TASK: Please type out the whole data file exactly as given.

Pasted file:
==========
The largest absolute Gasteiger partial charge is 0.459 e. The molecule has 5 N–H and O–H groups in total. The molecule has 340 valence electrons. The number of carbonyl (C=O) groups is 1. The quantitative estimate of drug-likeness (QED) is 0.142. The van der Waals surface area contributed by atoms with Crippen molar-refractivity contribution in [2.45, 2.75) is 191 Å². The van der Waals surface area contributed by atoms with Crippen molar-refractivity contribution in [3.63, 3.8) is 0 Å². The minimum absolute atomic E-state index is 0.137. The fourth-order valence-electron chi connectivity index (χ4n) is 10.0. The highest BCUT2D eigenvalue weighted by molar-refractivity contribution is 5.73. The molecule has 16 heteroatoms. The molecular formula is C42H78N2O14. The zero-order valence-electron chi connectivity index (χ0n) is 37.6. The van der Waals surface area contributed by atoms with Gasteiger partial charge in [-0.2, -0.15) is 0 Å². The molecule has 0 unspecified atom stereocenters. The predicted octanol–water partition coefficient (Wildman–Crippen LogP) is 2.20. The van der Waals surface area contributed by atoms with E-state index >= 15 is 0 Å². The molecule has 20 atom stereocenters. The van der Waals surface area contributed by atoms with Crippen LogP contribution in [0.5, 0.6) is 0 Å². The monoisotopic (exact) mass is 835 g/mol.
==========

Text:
The largest absolute Gasteiger partial charge is 0.459 e. The molecule has 5 N–H and O–H groups in total. The molecule has 340 valence electrons. The number of carbonyl (C=O) groups is 1. The quantitative estimate of drug-likeness (QED) is 0.142. The van der Waals surface area contributed by atoms with Crippen molar-refractivity contribution in [2.45, 2.75) is 191 Å². The van der Waals surface area contributed by atoms with Crippen molar-refractivity contribution in [3.63, 3.8) is 0 Å². The minimum absolute atomic E-state index is 0.137. The fourth-order valence-electron chi connectivity index (χ4n) is 10.0. The highest BCUT2D eigenvalue weighted by molar-refractivity contribution is 5.73. The molecule has 16 heteroatoms. The molecular formula is C42H78N2O14. The zero-order valence-electron chi connectivity index (χ0n) is 37.6. The van der Waals surface area contributed by atoms with Gasteiger partial charge in [-0.2, -0.15) is 0 Å². The molecule has 0 unspecified atom stereocenters. The predicted octanol–water partition coefficient (Wildman–Crippen LogP) is 2.20. The van der Waals surface area contributed by atoms with E-state index >= 15 is 0 Å². The molecule has 20 atom stereocenters. The van der Waals surface area contributed by atoms with Crippen LogP contribution in [0.5, 0.6) is 0 Å². The monoisotopic (exact) mass is 835 g/mol.